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by Brenda Looper | March 8, 2023 at 4:58 a.m.
Brenda Looper

At a party to celebrate a friend's birthday this past weekend, I was struck by how many strong women were on that balcony.

(Yes, the awkward hermit went to a party, but true to form, stuck mostly with her core group. Baby steps, people.)

It seems appropriate, then, that today is International Women's Day (the 112th observance), in the first full week of Women's History Month.

I've been lucky to have had more than a few strong women in my life, from my mom and Nanny Opal, great-aunts like Nita, Isabel and Irene, and sisters-in-law Karen and Carletta to teachers like Carol Ferguson, Jo Elsken and Jennifer Rogers, and friends like Sarah Kinsey (yes, Sarah, you are strong) and Kathy Phillips. It's because of women like them that girls and women after them have had opportunities they didn't have, even something as seemingly simple as being able to take shop class instead of home economics.

Without women ... well, you wouldn't have anything, really, would you? But women have had a far greater impact on the world other than giving birth and raising children. Women have made a significant impact on virtually all facets of life, though often their contributions have been overlooked. Katherine Johnson and other "computers" at NASA helped ensure that the U.S. would safely travel to and from space, yet they were mostly unknown outside their field until Johnson was awarded the Presidential Medal of Freedom in 2015, followed by 2016's "Hidden Figures."

Ada Lovelace, daughter of Lord and Lady Byron, was a highly talented mathematician when she met Charles Babbage, who was working on a calculating machine he called a "difference engine." He eventually abandoned that in favor of the "analytical engine," which would become the basis for the world's first digital computer. Lovelace's work on the analytical engine made her the first computer programmer, but in Babbage's view it was little more than an interpretation of his work.

British chemist Rosalind Franklin was pivotal to the discovery of DNA's helical structure; her colleague Maurice Wilkins showed her X-ray images of DNA to James Watson and Francis Crick in 1953. Franklin died in 1958 from ovarian cancer, and in 1962, Watson, Crick and Wilkins received the Nobel Prize in physiology or medicine; though Watson suggested Franklin and Wilkins should receive the chemistry prize, the committee generally doesn't do posthumous nominations.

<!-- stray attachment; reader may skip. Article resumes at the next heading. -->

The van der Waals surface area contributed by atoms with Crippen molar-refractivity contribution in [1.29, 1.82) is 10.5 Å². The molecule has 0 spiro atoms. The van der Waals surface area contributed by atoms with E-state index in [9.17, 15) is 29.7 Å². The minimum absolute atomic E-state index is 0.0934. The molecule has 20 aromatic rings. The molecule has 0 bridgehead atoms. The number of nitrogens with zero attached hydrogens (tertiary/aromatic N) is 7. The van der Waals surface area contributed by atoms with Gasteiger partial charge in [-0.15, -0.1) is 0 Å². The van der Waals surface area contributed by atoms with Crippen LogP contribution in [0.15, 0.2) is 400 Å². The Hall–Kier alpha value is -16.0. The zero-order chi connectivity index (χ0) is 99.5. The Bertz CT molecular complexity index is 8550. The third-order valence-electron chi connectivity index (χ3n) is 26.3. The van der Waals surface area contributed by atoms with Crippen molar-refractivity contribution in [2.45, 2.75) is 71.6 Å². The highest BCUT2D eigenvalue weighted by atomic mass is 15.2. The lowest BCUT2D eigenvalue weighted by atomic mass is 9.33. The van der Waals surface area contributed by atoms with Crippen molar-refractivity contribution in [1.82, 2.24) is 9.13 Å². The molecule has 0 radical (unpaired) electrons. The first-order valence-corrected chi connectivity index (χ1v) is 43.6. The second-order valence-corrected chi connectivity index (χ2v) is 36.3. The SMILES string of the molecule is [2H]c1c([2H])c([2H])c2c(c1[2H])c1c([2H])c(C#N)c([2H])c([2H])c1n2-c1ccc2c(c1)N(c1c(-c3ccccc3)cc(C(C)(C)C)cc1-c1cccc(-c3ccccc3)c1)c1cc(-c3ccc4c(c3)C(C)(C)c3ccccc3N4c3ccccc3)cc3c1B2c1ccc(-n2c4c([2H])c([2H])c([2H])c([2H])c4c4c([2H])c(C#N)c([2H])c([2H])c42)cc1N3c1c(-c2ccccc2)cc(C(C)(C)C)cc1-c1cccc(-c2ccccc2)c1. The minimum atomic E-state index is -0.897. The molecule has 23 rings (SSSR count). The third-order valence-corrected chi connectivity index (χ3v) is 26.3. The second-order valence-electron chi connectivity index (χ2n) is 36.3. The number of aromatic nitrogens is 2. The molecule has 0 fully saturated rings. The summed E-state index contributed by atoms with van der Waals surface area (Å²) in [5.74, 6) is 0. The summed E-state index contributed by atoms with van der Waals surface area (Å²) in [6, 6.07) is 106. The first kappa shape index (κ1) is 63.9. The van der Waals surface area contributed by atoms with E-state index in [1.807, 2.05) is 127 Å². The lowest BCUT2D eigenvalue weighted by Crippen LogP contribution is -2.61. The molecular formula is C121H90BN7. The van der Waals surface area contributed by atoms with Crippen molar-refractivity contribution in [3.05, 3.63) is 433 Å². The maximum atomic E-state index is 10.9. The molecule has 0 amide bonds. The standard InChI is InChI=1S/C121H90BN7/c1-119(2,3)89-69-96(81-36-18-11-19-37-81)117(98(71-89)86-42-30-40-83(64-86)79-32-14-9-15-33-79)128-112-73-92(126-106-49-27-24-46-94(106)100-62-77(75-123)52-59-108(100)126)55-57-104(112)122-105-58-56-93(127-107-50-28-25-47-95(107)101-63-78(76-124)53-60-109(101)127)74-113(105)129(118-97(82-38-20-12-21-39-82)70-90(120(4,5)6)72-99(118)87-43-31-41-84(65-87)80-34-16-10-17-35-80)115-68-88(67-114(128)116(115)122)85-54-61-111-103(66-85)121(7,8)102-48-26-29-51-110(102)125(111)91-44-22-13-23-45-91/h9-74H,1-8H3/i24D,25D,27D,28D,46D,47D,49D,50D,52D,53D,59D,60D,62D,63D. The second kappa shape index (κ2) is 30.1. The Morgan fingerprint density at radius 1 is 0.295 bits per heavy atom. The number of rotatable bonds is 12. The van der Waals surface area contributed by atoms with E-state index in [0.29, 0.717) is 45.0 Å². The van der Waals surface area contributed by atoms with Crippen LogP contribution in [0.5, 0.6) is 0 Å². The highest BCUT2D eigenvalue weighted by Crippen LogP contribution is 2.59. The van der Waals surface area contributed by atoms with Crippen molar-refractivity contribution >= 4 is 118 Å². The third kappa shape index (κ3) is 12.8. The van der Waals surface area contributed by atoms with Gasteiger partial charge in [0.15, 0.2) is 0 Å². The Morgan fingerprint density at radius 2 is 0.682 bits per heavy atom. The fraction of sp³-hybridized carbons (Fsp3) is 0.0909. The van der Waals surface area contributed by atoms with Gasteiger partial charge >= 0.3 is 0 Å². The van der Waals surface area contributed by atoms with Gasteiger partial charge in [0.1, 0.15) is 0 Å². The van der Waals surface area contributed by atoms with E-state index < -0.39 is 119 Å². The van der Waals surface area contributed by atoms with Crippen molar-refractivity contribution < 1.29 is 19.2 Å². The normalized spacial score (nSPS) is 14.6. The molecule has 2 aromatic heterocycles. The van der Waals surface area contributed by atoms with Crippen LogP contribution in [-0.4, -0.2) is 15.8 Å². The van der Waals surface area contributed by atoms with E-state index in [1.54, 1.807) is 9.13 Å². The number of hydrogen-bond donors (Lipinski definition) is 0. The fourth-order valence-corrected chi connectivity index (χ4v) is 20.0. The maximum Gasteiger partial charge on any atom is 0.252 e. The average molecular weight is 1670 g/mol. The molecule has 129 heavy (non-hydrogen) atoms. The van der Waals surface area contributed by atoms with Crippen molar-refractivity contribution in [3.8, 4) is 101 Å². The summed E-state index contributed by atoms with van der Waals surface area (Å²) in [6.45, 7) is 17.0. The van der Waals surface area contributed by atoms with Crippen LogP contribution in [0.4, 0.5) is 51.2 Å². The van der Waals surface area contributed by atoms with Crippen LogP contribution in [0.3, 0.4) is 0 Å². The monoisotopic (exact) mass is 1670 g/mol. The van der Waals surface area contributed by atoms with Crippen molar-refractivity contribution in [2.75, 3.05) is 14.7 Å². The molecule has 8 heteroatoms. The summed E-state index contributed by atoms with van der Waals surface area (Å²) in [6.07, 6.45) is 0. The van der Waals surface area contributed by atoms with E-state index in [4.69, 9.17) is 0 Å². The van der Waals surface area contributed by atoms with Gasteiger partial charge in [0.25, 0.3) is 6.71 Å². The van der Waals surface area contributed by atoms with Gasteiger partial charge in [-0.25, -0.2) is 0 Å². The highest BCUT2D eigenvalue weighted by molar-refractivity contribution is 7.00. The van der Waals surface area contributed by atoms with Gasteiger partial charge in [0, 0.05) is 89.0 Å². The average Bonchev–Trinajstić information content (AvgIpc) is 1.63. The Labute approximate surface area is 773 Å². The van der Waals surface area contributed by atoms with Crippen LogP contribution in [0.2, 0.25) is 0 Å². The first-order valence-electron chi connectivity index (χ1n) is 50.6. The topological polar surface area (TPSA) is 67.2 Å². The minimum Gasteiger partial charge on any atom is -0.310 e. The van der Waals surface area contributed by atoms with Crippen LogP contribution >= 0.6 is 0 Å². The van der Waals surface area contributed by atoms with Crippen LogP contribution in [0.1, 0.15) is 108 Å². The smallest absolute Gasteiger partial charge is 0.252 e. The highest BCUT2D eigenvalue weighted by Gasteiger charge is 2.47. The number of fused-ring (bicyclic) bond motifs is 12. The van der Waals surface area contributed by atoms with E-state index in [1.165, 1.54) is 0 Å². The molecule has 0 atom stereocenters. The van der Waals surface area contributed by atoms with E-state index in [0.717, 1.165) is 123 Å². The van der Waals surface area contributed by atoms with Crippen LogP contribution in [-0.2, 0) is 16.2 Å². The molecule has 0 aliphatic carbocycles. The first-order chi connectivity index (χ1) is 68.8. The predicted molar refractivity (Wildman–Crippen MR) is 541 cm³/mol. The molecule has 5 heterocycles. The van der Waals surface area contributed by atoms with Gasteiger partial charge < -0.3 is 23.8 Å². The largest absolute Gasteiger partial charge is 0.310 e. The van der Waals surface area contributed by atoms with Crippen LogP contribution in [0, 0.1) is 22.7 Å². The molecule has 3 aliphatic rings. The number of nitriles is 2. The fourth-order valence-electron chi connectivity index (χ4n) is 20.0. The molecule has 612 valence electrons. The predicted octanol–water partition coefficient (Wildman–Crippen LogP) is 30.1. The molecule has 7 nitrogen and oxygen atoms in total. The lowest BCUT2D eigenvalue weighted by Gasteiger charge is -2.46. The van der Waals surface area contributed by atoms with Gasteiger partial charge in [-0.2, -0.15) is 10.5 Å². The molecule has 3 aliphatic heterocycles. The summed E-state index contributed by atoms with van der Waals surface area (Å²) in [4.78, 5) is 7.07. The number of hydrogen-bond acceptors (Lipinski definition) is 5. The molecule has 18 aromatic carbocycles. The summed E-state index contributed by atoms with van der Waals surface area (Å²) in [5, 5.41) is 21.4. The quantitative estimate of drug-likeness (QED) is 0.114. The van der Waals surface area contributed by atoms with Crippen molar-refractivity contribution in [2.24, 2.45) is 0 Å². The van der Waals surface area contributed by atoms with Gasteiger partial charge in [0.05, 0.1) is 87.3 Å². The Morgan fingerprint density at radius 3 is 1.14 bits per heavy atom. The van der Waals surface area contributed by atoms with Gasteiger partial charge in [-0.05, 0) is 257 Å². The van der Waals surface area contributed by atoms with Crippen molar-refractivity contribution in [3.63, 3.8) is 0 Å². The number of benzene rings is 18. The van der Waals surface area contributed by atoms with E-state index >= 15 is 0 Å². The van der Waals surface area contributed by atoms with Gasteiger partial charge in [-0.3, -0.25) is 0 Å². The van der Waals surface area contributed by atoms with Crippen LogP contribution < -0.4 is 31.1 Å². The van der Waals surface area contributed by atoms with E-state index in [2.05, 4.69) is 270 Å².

Josephine Grey Butler was integral to getting the Victorian-era Contagious Diseases Acts, which allowed the forcible examination and imprisonment of women suspected of being prostitutes while holding no consequences for the men, done away with in Great Britain. She also fought child prostitution and campaigned for women's rights to vote and to be better educated, as well as the right for married women to own and control property in their own right.

Then there are two of Arkansas' own. Maya Angelou was, among other things, a poet, author and civil rights activist who in 1993 became the first poet since Robert Frost in 1961 to make an inaugural recitation, reciting "On the Pulse of Morning" for Bill Clinton's presidential inauguration. Hattie Caraway, who was first appointed to her husband Thaddeus' U.S. Senate seat after his death, became the first woman elected to a full term in the Senate in 1932. The Library of Congress blog notes that she was called "Silent Hattie" since she rarely spoke on the Senate floor, explaining once, "I haven't the heart to take a minute away from the men. The poor dears love it so."

Lord, what she would make of the people in D.C. now.

No matter how some of these women might be viewed today (Caraway joined a filibuster with fellow Southerners against an anti-lynching bill, for example), it can't be denied that they paved the way for women today. But there's still far to go.

As E.J. Dionne pointed out in his Washington Post column Sunday, "The number of women who are voting members in one of the chambers of Congress hit a new high of 149 after the 2022 elections--106 Democrats, 42 Republicans and one independent, according to the Rutgers Center for American Women and Politics.

"We should celebrate the achievement--and also ask why our democracy still lags far behind many others in electing women. While 28 percent of the members of the U.S. Congress are women, women make up between 40 to 50 percent of the parliamentarians in such democracies as France, Iceland, Mexico, Norway, Portugal, Spain, South Africa, Sweden and Switzerland."

But still, we'll march on, and in the meantime celebrate the history of the women who've gone before. As to whether that means history has been politicized, Dionne cautions that it's "only in the sense that political change always affects how we see history. The better view is that history is more accurate and more complete when we ask new questions, include more people's experiences and ... notice things our forebears didn't. It's why everyone has an interest in celebrating months in honor of those who were once written out of history altogether."

Women, this one's for you.

Assistant Editor Brenda Looper is editor of the Voices page. Email her at Read her blog at

Print Headline: Women of honor


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